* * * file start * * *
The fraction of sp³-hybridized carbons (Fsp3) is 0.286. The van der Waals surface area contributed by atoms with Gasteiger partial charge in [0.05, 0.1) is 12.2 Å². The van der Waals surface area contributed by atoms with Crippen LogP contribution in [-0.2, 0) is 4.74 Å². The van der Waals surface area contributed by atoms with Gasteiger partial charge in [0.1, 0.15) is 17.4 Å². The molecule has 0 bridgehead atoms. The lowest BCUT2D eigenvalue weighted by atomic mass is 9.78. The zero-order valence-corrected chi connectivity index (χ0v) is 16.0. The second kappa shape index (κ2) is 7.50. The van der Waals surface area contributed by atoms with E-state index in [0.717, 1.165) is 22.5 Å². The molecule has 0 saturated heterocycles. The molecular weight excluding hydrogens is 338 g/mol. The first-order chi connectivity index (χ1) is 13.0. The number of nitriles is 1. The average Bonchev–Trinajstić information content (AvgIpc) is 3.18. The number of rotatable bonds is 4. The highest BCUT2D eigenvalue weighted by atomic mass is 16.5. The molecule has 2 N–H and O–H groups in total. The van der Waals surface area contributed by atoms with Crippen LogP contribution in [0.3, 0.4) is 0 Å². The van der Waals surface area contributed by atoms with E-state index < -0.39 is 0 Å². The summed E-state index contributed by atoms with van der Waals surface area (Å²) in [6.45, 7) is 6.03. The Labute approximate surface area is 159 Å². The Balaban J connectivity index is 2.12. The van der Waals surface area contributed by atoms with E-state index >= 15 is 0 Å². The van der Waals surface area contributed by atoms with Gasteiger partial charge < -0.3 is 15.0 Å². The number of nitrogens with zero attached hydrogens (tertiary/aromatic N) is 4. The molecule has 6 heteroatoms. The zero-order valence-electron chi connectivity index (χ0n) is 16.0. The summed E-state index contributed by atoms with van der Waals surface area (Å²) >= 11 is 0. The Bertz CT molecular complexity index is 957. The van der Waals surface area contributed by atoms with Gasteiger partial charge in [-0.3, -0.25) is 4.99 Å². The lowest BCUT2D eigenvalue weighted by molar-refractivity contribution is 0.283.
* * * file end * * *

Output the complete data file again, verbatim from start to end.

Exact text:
The fraction of sp³-hybridized carbons (Fsp3) is 0.286. The van der Waals surface area contributed by atoms with Gasteiger partial charge in [0.05, 0.1) is 12.2 Å². The van der Waals surface area contributed by atoms with Crippen LogP contribution in [-0.2, 0) is 4.74 Å². The van der Waals surface area contributed by atoms with Gasteiger partial charge in [0.1, 0.15) is 17.4 Å². The molecule has 0 bridgehead atoms. The lowest BCUT2D eigenvalue weighted by atomic mass is 9.78. The zero-order valence-corrected chi connectivity index (χ0v) is 16.0. The second kappa shape index (κ2) is 7.50. The van der Waals surface area contributed by atoms with E-state index in [0.717, 1.165) is 22.5 Å². The molecule has 0 saturated heterocycles. The molecular weight excluding hydrogens is 338 g/mol. The first-order chi connectivity index (χ1) is 13.0. The number of nitriles is 1. The average Bonchev–Trinajstić information content (AvgIpc) is 3.18. The number of rotatable bonds is 4. The highest BCUT2D eigenvalue weighted by atomic mass is 16.5. The molecule has 2 N–H and O–H groups in total. The van der Waals surface area contributed by atoms with Crippen LogP contribution in [0.3, 0.4) is 0 Å². The van der Waals surface area contributed by atoms with E-state index < -0.39 is 0 Å². The summed E-state index contributed by atoms with van der Waals surface area (Å²) in [6.45, 7) is 6.03. The Labute approximate surface area is 159 Å². The Balaban J connectivity index is 2.12. The van der Waals surface area contributed by atoms with E-state index >= 15 is 0 Å². The van der Waals surface area contributed by atoms with Gasteiger partial charge < -0.3 is 15.0 Å². The number of nitrogens with zero attached hydrogens (tertiary/aromatic N) is 4. The molecule has 6 heteroatoms. The zero-order valence-electron chi connectivity index (χ0n) is 16.0. The summed E-state index contributed by atoms with van der Waals surface area (Å²) >= 11 is 0. The Bertz CT molecular complexity index is 957. The van der Waals surface area contributed by atoms with Gasteiger partial charge in [-0.3, -0.25) is 4.99 Å². The lowest BCUT2D eigenvalue weighted by molar-refractivity contribution is 0.283.